“H. P. Gorsuch, Editor and Prominent Citizen”
Carroll County Times article for 16 September 2001
By Jay A. Graybeal

A number of Carroll County newspaper editors have played prominent roles in the history of the county.  John K. Longwell, editor of The Carrolltonian, used his paper to promote the idea of founding the county in the 1830s.  Editors often became community leaders and the death of a long time editor was news.  The June 23, 1944 issue of the Times carried a story, Harry Peyton Gorsuch, Editor and Prominent Citizen Dies, on page one:

“Harry Peyton Gorsuch, one of the county’s best known and beloved citizens, died Sunday, June 18, 1944, at 6:30 o’clock at his home 131 East Main street.  Although in declining health for the past two years, his death comes as a shock to his many friends, not only locally, but through the state.  Death was due to a chronic bronchial and heart condition.


Mr. Gorsuch was for many years widely known as a public speaker, and the demand for his services in this capacity took him to many sections of the state.  His wit and philosophy made him popular wherever he was heard.  He was well known, too, for his activities in politics, having always been a staunch Republican, and was one of the recognized leaders of his party in the county over a long period of years.


Since August 1, 1914 he has been editor of The Times, and with its readers his First Page Editorial was always a popular feature of the paper.


Mr. Gorsuch was interested in all municipal matters, and always worked for the betterment of his city and county.  He was liberal to all worthy causes, and was especially concerned in War Veterans affairs and their organizations.  He had always felt deeply disappointed that the people of Carroll county had failed to provide a fitting memorial for the men and women of the county who had served in the First World War.  In 1937 he personally paid for and had erected a beautiful memorial gateway at the Center street entrance of the municipal grounds.


The two handsome flags in the Court room at the Court House were a gift from him, as well as the large flag which floats from the flag pole at the City Hall, presented when the building was dedicated in 1942.


During World War I, Mr. Gorsuch was vice-chairman of the Carroll County Chapter American Red Cross, and from 1920 to 1934, served as chairman.  He served on the War Work Committee, the Council of Defense and was active in all war campaigns.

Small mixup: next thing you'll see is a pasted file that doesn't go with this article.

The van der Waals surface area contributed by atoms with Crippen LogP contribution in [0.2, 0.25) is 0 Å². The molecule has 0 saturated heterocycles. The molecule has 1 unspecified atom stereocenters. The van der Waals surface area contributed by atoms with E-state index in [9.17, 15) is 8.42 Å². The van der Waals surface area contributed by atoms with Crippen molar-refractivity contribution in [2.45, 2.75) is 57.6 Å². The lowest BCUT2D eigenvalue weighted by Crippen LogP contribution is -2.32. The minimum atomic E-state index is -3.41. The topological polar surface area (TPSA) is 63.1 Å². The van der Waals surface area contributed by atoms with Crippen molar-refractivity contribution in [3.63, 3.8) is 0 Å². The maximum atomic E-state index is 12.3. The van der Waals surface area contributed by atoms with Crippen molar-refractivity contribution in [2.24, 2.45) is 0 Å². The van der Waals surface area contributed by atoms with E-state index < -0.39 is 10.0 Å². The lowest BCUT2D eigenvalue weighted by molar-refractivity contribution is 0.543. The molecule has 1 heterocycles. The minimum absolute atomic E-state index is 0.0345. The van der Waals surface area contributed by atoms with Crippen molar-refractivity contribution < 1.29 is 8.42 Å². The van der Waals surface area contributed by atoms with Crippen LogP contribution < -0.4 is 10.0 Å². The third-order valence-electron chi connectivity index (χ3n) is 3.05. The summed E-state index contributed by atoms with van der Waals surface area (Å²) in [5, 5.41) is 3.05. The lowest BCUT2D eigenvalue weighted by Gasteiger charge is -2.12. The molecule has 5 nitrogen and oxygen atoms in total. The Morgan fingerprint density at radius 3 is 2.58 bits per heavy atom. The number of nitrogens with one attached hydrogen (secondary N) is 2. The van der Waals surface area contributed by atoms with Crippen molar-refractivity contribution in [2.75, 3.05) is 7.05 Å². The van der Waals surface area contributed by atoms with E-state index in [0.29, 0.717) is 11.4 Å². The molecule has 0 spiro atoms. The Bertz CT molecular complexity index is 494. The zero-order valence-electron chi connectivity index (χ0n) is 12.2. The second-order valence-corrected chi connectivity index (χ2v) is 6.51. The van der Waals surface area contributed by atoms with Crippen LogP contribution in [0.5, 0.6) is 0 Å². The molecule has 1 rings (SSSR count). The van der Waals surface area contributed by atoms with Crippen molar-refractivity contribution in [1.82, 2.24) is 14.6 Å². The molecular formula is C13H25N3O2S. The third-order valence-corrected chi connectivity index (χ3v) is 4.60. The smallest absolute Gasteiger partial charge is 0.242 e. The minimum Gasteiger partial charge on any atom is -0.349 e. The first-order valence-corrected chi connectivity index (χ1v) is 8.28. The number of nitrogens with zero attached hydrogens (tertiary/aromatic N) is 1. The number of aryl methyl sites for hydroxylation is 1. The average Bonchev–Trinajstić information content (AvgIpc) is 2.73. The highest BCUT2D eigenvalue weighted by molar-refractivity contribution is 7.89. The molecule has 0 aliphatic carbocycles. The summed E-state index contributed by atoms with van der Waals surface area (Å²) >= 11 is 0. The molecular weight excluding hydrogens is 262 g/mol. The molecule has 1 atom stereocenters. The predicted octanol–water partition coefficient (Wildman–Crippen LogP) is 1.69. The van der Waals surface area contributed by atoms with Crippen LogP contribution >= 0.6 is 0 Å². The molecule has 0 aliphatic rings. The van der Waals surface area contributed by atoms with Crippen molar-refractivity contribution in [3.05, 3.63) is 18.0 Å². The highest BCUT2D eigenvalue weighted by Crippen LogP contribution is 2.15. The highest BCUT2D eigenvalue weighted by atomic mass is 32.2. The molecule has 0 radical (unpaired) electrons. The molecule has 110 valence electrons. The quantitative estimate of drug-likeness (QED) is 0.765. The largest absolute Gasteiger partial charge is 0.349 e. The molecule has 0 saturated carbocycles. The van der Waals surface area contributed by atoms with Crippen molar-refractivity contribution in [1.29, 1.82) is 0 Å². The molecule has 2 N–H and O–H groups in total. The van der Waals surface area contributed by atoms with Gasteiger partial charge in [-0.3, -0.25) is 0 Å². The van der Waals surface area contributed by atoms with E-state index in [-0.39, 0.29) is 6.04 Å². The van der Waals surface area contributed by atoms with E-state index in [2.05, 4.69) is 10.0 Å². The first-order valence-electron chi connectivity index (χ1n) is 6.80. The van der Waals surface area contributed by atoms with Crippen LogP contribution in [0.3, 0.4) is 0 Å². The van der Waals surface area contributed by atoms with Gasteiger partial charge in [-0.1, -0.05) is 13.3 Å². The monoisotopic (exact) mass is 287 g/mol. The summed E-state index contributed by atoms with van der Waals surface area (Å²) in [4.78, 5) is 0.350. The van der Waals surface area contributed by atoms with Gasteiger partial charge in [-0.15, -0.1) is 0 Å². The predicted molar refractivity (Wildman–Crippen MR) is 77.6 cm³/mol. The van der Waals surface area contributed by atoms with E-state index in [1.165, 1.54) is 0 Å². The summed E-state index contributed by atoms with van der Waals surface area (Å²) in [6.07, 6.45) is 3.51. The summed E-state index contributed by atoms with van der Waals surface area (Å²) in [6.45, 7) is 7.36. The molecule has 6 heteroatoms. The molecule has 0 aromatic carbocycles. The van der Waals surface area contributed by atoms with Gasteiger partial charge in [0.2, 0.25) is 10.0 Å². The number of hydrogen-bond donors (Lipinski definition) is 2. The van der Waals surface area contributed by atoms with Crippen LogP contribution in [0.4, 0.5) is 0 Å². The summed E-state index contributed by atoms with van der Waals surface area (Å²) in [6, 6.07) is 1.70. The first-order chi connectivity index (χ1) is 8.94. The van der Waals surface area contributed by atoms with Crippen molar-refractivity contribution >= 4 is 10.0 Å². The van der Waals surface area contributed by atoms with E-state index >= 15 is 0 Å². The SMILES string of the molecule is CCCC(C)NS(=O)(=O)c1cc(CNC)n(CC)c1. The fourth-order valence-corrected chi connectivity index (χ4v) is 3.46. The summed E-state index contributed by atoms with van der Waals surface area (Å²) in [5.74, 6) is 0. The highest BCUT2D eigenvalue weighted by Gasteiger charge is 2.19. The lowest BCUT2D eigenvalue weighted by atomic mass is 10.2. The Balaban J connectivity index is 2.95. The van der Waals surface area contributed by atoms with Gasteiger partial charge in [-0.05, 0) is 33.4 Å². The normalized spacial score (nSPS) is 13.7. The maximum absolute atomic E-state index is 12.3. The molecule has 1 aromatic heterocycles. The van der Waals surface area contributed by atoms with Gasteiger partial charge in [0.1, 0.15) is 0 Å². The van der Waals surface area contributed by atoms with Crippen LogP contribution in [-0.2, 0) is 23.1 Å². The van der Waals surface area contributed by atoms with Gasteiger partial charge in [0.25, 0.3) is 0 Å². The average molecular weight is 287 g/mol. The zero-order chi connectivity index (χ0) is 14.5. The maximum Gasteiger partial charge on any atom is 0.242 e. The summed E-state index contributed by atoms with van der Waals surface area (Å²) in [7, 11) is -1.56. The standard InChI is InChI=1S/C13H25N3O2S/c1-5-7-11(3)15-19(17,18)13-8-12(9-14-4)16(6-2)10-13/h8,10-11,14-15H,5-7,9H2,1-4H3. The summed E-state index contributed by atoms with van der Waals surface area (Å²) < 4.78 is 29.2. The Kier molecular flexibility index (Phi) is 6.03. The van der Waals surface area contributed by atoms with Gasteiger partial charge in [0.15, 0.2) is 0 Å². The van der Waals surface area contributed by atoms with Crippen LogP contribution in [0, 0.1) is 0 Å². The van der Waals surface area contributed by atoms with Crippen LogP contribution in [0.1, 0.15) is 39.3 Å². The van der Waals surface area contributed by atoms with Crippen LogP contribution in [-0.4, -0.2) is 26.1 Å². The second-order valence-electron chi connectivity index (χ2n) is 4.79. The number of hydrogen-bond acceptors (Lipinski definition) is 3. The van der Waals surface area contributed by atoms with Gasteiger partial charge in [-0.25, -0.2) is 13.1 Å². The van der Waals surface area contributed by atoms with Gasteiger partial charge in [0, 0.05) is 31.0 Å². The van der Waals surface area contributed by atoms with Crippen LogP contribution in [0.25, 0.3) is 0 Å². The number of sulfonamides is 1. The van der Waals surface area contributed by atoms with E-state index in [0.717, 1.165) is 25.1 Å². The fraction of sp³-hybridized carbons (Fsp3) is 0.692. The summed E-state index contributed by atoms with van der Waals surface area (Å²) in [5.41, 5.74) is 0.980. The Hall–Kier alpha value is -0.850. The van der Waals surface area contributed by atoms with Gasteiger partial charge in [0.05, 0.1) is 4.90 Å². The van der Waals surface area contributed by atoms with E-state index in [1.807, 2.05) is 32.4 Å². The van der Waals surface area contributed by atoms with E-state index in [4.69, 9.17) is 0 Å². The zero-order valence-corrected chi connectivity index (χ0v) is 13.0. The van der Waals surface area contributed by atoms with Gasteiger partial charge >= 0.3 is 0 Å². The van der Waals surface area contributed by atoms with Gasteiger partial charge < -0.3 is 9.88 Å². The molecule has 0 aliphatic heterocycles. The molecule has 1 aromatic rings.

He was born near Dennings, this county, November 15, 1863, the son of Robert D. and Sarah Ann Gardner Gorsuch.  His early education was at the Warfieldsburg public school.  He later attended New Windsor College for two years.  At the age of sixteen, he accepted a clerkship with the dry goods firm of Orndorf and Sharrer in Westminster, remaining with this firm seven years, until it was dissolved.  He continued with John T. Orndorf as clerk and buyer for five years, then accepted a position as a traveling salesman for Moulton Brothers, wholesale dry goods and notions firm, of Baltimore.


In 1888 he was called to be the secretary and assistant manager of the Catoctin Mountain Iron Company at Catoctin, Md., and was later one of the receivers in the sale of the company’s property which included 11,000 acres.   His uncle, Thomas Gorsuch, who was president of the firm, died in 1896 and the company was then dissolved. He served as a postmaster at Catoctin six years.  Mr. Gorsuch again took up residence in Westminster.  In September of that year (1896) he and the late Jesse C. Sharrer formed the partnership of Sharrer and Gorsuch, merchant tailors and retailers of men’s clothing and accessories.  This firm continued until 1917 when Harry J. Starr became a partner.  In 1936 Mr. Gorsuch sold his interests to Mr. Starr and Edward G. Little, the present firm, and retired.


On April 1, 1910 he was appointed Postmaster, by President Taft, succeeding the late Samuel K. Herr, and served one term of four years.


Widely known as a fraternalist, he was a member of Door-to-Virtue Lodge No. 46 A. F. and A. M. since 1886, and served as master in 1901 and 1907; a member and former Most Excellent Scribe of Carroll Royal Arch Chapter No. 31; Carroll Council No. 7, Royal and Select Masters; Masonic Veterans Association of Baltimore; and since 1899 a member of the Grand Lodge of Masons of Maryland.


He held membership in Charity Lodge No. 58, Knights of Pythias; was past president of the Blue Ridge Fraternal Insurance Association; the Westminster Chamber of Commerce, and was a charter member and past president of the Westminster Rotary Club.


When The Times Printing company was organized in 1914, he was elected its first president, and served in that office until his death.   He was elected director of The First National Bank of Westminster in 1910 and was its vice-president for seventeen years, retiring in December 1943.  He had served on the Board of Visitors to the Maryland School for the Deaf at Frederick.  In 1919 he was elected to the Maryland Legislature, and served one four-year term.  He declined other political offices.  Until three years ago Mr. Gorsuch was president of the Westminster Cemetery Company having been elected in 1930.  At the time of his death he was serving on its Board of Managers.


In 1943 when the Westminster Chamber of Commerce inaugurated its outstanding citizenship award, Mr. Gorsuch was chosen the first to receive this honor.”

As noted in his obituary, H. P. Gorsuch was well known for his First Page Editorial, strong support for World War I veterans and his involvement in projects for the betterment of Carroll County.
This image of Harry Peyton Gorsuch accompanied his obituary in the June 23, 1944 issue of this newspaper.  Gorsuch was the founding president of The Times Printing Company and the editor since 1914.  Historical Society of Carroll County collection, gift of Mrs. Arleigh Burke, 1986.